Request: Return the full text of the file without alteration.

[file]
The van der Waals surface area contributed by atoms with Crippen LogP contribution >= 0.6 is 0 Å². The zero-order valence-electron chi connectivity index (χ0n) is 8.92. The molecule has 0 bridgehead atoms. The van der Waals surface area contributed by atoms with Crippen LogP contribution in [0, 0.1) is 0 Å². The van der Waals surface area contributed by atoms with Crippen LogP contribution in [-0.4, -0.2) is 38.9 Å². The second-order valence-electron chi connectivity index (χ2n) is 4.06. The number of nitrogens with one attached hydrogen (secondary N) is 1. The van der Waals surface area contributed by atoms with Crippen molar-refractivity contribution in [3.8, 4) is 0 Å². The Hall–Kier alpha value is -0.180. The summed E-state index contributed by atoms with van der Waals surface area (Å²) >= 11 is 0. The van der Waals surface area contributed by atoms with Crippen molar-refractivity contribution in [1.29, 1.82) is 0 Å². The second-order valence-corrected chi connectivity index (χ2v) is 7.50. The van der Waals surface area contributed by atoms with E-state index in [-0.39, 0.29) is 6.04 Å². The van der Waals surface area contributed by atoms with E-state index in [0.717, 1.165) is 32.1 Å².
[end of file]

The van der Waals surface area contributed by atoms with Crippen LogP contribution >= 0.6 is 0 Å². The zero-order valence-electron chi connectivity index (χ0n) is 8.92. The molecule has 0 bridgehead atoms. The van der Waals surface area contributed by atoms with Crippen LogP contribution in [0, 0.1) is 0 Å². The van der Waals surface area contributed by atoms with Crippen LogP contribution in [-0.4, -0.2) is 38.9 Å². The second-order valence-electron chi connectivity index (χ2n) is 4.06. The number of nitrogens with one attached hydrogen (secondary N) is 1. The van der Waals surface area contributed by atoms with Crippen molar-refractivity contribution in [3.8, 4) is 0 Å². The Hall–Kier alpha value is -0.180. The summed E-state index contributed by atoms with van der Waals surface area (Å²) >= 11 is 0. The van der Waals surface area contributed by atoms with Crippen molar-refractivity contribution in [1.29, 1.82) is 0 Å². The second-order valence-corrected chi connectivity index (χ2v) is 7.50. The van der Waals surface area contributed by atoms with E-state index in [-0.39, 0.29) is 6.04 Å². The van der Waals surface area contributed by atoms with E-state index in [0.717, 1.165) is 32.1 Å².